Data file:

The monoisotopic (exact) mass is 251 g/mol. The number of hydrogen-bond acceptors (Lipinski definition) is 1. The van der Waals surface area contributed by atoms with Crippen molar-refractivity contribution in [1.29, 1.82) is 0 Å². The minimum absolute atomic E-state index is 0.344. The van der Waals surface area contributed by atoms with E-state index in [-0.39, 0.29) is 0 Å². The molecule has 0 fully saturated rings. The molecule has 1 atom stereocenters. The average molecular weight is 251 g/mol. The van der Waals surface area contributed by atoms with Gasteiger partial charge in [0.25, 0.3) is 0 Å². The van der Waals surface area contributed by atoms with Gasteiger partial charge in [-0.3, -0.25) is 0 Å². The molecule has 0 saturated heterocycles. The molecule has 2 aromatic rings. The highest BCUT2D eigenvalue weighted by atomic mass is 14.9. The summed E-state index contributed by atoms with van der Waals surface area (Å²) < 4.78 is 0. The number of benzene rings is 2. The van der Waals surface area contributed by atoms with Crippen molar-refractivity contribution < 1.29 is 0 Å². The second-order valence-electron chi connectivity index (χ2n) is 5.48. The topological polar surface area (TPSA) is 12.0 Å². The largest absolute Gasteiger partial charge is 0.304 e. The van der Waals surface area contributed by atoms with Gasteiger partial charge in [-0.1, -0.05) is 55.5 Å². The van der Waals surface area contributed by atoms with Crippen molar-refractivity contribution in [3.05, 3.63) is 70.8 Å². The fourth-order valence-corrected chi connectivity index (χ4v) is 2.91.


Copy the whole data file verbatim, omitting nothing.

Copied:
The monoisotopic (exact) mass is 251 g/mol. The number of hydrogen-bond acceptors (Lipinski definition) is 1. The van der Waals surface area contributed by atoms with Crippen molar-refractivity contribution in [1.29, 1.82) is 0 Å². The minimum absolute atomic E-state index is 0.344. The van der Waals surface area contributed by atoms with E-state index in [-0.39, 0.29) is 0 Å². The molecule has 0 fully saturated rings. The molecule has 1 atom stereocenters. The average molecular weight is 251 g/mol. The van der Waals surface area contributed by atoms with Gasteiger partial charge in [0.25, 0.3) is 0 Å². The van der Waals surface area contributed by atoms with Gasteiger partial charge in [-0.3, -0.25) is 0 Å². The molecule has 0 saturated heterocycles. The molecule has 2 aromatic rings. The highest BCUT2D eigenvalue weighted by atomic mass is 14.9. The summed E-state index contributed by atoms with van der Waals surface area (Å²) < 4.78 is 0. The number of benzene rings is 2. The van der Waals surface area contributed by atoms with Crippen molar-refractivity contribution < 1.29 is 0 Å². The second-order valence-electron chi connectivity index (χ2n) is 5.48. The topological polar surface area (TPSA) is 12.0 Å². The largest absolute Gasteiger partial charge is 0.304 e. The van der Waals surface area contributed by atoms with Gasteiger partial charge in [-0.1, -0.05) is 55.5 Å². The van der Waals surface area contributed by atoms with Crippen molar-refractivity contribution in [3.05, 3.63) is 70.8 Å². The fourth-order valence-corrected chi connectivity index (χ4v) is 2.91.